William Tecumseh Sherman has always been known as an odd duck: depressive, erratic, prone to fits of mania and abiding personal grudges. He also married his sister, or at least his foster sister, though he passed their long periods of duty-related separation with whatever women were locally available. A new biography by the respected military-history writer Robert L. O'Connell revisits this well-known story, telling it again.
When Gloria Emerson's sprawling portrait of the United States in the wake of the Vietnam War was first published, it was hailed as a classic. But it also inspired some strikingly hostile reviews. This vastly polarized response would suggest that one of Emerson's major arguments—she insisted, in despair and disgust, that the Vietnam War had made no significant impact on America or Americans—might itself be wrong.
ALL MEN MUST DIE. A few months ago, posters emblazoned with this slogan began cropping up around New York, auguring both the doom that is our mortal lot and the season premiere of Game of Thrones. Like all things related to Game of Thrones, the ads were embraced with great enthusiasm and a striking
It would be easy to overlook the fact that communist literature is fictional, and, like most good fiction, bears, at least intermittently, some resemblance to the particulars of our real world. There is the desperation of the toiling many, alongside the indifference of the privileged few, and rounded out by the inability, ever, by anyone, to find a lasting solution.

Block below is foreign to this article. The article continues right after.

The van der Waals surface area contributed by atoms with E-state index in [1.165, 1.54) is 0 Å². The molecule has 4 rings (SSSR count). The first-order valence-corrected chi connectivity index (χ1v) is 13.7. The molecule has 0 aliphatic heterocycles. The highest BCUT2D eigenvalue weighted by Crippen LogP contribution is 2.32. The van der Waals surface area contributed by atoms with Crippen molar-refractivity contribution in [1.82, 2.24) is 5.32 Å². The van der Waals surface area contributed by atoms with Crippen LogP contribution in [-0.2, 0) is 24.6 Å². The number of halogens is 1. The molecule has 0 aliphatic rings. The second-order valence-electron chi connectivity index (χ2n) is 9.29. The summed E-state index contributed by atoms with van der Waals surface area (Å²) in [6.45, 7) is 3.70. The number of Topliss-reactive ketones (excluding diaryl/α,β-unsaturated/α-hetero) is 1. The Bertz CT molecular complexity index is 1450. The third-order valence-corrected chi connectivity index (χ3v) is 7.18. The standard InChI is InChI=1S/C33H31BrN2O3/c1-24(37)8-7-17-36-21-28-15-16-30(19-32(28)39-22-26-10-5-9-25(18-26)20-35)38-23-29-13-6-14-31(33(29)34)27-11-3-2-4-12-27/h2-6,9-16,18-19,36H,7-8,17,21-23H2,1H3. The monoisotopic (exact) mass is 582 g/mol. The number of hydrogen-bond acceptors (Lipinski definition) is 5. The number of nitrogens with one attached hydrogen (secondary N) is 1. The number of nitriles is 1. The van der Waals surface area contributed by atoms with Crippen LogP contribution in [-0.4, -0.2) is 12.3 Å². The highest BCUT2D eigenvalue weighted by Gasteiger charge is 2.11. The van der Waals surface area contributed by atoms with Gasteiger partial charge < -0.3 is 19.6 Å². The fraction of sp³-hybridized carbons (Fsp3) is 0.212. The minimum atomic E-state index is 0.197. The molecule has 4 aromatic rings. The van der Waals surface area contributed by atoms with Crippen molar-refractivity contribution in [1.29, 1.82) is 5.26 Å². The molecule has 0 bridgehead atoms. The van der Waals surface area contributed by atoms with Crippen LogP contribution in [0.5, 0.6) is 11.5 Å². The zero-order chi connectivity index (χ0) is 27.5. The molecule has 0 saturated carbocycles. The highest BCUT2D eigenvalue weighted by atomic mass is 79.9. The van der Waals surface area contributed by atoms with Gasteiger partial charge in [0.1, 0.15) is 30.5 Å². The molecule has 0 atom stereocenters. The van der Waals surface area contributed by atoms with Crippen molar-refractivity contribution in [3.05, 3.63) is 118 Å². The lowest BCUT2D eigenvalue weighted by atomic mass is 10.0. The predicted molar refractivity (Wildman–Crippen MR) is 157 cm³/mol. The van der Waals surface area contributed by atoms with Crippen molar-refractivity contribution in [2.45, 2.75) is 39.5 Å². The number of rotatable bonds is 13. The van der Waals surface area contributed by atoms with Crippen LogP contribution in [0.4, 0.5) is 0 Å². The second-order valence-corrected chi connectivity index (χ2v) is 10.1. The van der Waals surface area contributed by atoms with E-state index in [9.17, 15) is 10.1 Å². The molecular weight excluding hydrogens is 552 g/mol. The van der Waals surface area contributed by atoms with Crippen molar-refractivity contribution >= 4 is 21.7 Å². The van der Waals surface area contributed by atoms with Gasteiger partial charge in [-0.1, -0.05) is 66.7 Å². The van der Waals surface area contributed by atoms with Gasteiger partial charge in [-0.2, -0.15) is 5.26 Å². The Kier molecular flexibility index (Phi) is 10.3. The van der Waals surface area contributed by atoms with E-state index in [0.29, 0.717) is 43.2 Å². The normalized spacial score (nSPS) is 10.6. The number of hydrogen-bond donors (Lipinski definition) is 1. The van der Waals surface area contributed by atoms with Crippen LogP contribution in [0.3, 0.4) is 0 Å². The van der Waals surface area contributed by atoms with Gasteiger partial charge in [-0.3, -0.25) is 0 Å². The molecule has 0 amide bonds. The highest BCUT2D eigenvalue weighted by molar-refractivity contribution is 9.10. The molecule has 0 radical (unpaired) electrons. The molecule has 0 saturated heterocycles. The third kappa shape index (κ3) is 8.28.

I read only one war novel while I was writing my own. There were reasons: I didn't want to hear another novelist's voice as I was trying to find my own way into a soldier's mind. Also, my book is about a marine coming home from Iraq, and every war has its own weather and terrain, its own equipment and language.
Two new books—David Van Reybrouck's Congo and Dayo Olopade's The Bright Continent—take a fresh look at the African past and future. Both escape the constant need to treat Africa as a problem, the tedious compulsion to explain what has gone wrong or to prescribe how to fix it, that plagues so much writing about the continent.
In the 1920s and '30s, the Vienna-born biographer and fiction writer Stefan Zweig was the best-selling author in the world. His emotionally charged books captured a culture that was about to fracture beyond recognition. With the rise of Hitler, Zweig, who was Jewish, fled that world to watch it crumble from afar—moving to England, America, and finally Brazil, where he committed suicide in 1942. Seventy years later, his books are still popular and still inspire a range of responses: admiration, sympathy, and, in some cases, loathing.
This charming collection of very personal essays by writers, artists, scholars, and filmmakers does the great service of offering no generalizable advice. Once you finish the forty or so short pieces, you will certainly like these interesting and accomplished people. But if you are considering grad school, you will not find your answer here. And that's a good thing.
FOR ANYONE who has spent several years covering, or even just reading up on, climate change, an inevitable question arises: How can you write something new? So many images—stranded polar bears, shrinking ice caps, rising seas—have grown so clichéd that it’s become hard to convey global warming’s